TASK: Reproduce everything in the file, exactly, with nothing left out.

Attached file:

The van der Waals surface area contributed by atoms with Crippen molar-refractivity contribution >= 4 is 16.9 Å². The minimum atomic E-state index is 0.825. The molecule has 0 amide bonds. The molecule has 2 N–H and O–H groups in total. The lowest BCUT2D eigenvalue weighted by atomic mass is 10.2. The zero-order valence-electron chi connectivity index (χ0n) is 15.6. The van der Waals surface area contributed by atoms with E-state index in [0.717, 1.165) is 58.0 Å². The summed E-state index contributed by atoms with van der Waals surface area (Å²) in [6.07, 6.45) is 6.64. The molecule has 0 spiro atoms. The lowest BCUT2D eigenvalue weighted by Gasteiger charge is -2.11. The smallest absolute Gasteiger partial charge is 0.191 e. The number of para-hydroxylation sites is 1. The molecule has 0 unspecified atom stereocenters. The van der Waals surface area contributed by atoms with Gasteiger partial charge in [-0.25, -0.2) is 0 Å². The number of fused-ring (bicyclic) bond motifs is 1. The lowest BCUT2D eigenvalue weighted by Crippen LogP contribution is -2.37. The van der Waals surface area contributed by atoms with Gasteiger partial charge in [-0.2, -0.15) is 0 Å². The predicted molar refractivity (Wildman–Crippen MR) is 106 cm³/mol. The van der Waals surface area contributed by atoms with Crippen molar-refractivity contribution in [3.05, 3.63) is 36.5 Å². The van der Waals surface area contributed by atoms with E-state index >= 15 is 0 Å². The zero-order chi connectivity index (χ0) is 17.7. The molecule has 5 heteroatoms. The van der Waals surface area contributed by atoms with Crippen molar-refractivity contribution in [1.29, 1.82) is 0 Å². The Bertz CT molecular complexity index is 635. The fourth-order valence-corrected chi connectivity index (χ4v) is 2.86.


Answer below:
The van der Waals surface area contributed by atoms with Crippen molar-refractivity contribution >= 4 is 16.9 Å². The minimum atomic E-state index is 0.825. The molecule has 0 amide bonds. The molecule has 2 N–H and O–H groups in total. The lowest BCUT2D eigenvalue weighted by atomic mass is 10.2. The zero-order valence-electron chi connectivity index (χ0n) is 15.6. The van der Waals surface area contributed by atoms with E-state index in [0.717, 1.165) is 58.0 Å². The summed E-state index contributed by atoms with van der Waals surface area (Å²) in [6.07, 6.45) is 6.64. The molecule has 0 spiro atoms. The lowest BCUT2D eigenvalue weighted by Gasteiger charge is -2.11. The smallest absolute Gasteiger partial charge is 0.191 e. The number of para-hydroxylation sites is 1. The molecule has 0 unspecified atom stereocenters. The van der Waals surface area contributed by atoms with Gasteiger partial charge in [-0.25, -0.2) is 0 Å². The number of fused-ring (bicyclic) bond motifs is 1. The lowest BCUT2D eigenvalue weighted by Crippen LogP contribution is -2.37. The van der Waals surface area contributed by atoms with Gasteiger partial charge in [-0.2, -0.15) is 0 Å². The predicted molar refractivity (Wildman–Crippen MR) is 106 cm³/mol. The van der Waals surface area contributed by atoms with Crippen molar-refractivity contribution in [3.05, 3.63) is 36.5 Å². The van der Waals surface area contributed by atoms with E-state index >= 15 is 0 Å². The zero-order chi connectivity index (χ0) is 17.7. The molecule has 5 heteroatoms. The van der Waals surface area contributed by atoms with Crippen molar-refractivity contribution in [1.29, 1.82) is 0 Å². The Bertz CT molecular complexity index is 635. The fourth-order valence-corrected chi connectivity index (χ4v) is 2.86.